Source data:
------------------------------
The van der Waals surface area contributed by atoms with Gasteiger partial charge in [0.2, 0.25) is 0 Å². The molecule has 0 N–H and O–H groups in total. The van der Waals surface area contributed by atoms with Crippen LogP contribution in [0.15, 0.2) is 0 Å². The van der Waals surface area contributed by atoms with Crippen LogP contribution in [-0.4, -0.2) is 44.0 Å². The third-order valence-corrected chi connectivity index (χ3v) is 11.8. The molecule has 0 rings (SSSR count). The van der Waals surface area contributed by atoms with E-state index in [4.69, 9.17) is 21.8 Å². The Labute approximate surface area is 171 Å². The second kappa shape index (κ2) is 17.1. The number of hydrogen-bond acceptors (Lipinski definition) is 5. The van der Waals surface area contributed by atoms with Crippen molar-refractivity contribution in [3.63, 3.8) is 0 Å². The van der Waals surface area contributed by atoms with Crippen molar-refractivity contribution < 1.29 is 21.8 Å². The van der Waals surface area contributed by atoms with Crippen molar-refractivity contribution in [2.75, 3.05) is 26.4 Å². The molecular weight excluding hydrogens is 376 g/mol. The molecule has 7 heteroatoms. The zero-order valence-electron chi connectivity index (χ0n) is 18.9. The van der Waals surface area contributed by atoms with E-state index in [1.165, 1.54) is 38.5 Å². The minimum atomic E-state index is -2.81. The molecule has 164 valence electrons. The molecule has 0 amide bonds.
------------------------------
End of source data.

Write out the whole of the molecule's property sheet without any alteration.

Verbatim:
The van der Waals surface area contributed by atoms with Gasteiger partial charge in [0.2, 0.25) is 0 Å². The molecule has 0 N–H and O–H groups in total. The van der Waals surface area contributed by atoms with Crippen LogP contribution in [0.15, 0.2) is 0 Å². The van der Waals surface area contributed by atoms with Crippen LogP contribution in [-0.4, -0.2) is 44.0 Å². The third-order valence-corrected chi connectivity index (χ3v) is 11.8. The molecule has 0 rings (SSSR count). The van der Waals surface area contributed by atoms with E-state index in [4.69, 9.17) is 21.8 Å². The Labute approximate surface area is 171 Å². The second kappa shape index (κ2) is 17.1. The number of hydrogen-bond acceptors (Lipinski definition) is 5. The van der Waals surface area contributed by atoms with Crippen molar-refractivity contribution in [3.63, 3.8) is 0 Å². The van der Waals surface area contributed by atoms with Crippen molar-refractivity contribution < 1.29 is 21.8 Å². The van der Waals surface area contributed by atoms with Crippen molar-refractivity contribution in [2.75, 3.05) is 26.4 Å². The molecular weight excluding hydrogens is 376 g/mol. The molecule has 7 heteroatoms. The zero-order valence-electron chi connectivity index (χ0n) is 18.9. The van der Waals surface area contributed by atoms with E-state index in [1.165, 1.54) is 38.5 Å². The minimum atomic E-state index is -2.81. The molecule has 164 valence electrons. The molecule has 0 amide bonds.